Keystone, South Dakota
Fresh off failing to complete a giant monument to the Confederacy (yes, THAT Confederacy) on the side of Stone Mountain in Georgia, Mt. Rushmore's designer eagerly agreed to create a giant carving of some sort that would bring tourists to South Dakota... which he would also fail to complete before being fired rather ignominiously. Eventually this giant roadside attraction would be finished (not before leaving the men who worked on it with permanent lung damage), but it is seriously debatable whether or not it made the already pretty stunning Black Hills more attractive. What it has done is somehow become synonymous with greatness, sparking endless unnecessary debates about who belongs on the "Mt. Rushmore of [INSERT SOMETHING HERE]." The problem though is that this earnest, somewhat staid monument (that's actually smaller than you expect) doesn't even make our Mt. Rushmore of roadside attractions (Cadillac Ranch, anyone?!), and you have to go pretty far out of your way, so why bother?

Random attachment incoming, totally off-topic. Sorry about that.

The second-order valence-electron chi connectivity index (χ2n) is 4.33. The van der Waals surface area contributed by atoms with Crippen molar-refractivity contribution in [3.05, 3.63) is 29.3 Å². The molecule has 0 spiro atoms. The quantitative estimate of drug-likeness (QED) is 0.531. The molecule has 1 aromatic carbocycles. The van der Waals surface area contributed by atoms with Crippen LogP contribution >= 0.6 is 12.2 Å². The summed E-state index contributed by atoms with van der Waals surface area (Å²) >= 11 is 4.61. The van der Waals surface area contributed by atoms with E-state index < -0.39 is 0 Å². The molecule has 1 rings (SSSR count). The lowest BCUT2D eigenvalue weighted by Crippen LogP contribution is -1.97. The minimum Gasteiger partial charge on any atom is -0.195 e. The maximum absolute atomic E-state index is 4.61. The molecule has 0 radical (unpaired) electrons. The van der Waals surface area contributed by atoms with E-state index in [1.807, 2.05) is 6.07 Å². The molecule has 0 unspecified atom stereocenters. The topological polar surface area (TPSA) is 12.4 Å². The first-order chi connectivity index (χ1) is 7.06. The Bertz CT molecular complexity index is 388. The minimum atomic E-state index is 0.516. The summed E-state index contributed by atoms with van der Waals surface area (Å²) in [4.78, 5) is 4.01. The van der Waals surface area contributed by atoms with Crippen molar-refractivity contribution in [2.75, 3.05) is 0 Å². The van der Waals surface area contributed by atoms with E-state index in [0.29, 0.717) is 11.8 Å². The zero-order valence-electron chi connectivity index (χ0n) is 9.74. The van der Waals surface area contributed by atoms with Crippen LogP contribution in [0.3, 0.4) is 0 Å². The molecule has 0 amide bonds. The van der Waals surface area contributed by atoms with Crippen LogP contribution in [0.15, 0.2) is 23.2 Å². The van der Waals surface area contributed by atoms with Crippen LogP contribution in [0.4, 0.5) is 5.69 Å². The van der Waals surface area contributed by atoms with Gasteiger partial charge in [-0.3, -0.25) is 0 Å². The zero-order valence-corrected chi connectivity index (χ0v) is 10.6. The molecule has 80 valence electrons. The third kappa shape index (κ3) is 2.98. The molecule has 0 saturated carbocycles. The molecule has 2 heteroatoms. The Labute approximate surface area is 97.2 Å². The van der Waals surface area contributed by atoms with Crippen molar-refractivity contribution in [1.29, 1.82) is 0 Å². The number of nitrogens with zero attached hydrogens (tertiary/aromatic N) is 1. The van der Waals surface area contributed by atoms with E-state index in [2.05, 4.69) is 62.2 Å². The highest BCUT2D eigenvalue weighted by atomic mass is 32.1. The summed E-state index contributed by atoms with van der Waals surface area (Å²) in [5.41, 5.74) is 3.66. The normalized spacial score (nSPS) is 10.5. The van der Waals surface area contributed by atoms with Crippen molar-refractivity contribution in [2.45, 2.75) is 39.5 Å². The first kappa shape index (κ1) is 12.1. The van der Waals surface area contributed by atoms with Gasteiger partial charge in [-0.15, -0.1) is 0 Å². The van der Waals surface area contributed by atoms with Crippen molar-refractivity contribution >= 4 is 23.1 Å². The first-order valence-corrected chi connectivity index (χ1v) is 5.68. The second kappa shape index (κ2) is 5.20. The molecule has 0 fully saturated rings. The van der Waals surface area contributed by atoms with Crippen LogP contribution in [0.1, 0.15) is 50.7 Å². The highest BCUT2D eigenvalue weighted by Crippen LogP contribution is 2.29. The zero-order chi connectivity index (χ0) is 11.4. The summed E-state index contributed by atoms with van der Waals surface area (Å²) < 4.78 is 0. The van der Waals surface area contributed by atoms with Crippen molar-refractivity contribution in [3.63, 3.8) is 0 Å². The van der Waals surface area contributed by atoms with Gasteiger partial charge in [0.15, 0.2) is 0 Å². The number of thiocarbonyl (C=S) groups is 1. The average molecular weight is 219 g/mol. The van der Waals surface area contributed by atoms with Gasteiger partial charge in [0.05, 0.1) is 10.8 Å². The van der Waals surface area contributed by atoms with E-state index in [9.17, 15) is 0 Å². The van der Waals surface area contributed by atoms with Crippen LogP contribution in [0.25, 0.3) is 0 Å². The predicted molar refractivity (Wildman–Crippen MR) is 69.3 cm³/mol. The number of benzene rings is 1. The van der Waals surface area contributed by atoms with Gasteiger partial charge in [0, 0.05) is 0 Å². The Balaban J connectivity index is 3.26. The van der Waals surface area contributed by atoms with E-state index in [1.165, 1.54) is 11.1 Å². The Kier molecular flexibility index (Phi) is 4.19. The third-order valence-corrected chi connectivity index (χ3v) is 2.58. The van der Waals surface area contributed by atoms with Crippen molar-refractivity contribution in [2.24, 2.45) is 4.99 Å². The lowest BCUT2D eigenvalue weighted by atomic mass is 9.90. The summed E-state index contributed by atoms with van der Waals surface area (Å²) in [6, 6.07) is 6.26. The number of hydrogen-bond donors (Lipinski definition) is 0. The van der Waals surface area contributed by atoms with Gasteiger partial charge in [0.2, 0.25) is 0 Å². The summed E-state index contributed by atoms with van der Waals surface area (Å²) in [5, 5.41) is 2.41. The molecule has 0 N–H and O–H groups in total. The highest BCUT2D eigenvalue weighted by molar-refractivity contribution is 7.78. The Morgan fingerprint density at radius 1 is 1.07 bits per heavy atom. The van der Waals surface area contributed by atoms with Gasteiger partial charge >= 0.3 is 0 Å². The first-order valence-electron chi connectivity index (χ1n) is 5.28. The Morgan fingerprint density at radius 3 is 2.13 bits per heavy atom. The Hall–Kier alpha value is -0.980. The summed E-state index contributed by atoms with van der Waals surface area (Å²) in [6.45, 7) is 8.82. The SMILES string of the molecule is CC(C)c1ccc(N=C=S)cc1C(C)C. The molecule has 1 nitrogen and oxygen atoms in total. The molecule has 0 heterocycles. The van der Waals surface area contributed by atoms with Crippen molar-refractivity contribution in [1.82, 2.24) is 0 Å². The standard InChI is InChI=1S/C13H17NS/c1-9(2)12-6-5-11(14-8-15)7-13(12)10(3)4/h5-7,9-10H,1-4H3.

What to do instead: There are far better things to do and see in the Black Hills. The nearby Badlands, which feel like taking a visit to the Moon -- are a far more memorable experience, and Wyoming’s Devils Tower is a far more worthwhile structure to gawk at. But if you really need a view of Rushmore, just get a glimpse from the car. There are some solid views of the monument from Iron Mountain Rd, a spectacular stretch of highway that starts at Mt. Rushmore and ends 17 miles later at Custer State Park, where an even more incredible drive along the Peter Norbeck Scenic Byway -- boasting Pigtail Bridges, one-lane rock-walled tunnels, etc. -- awaits.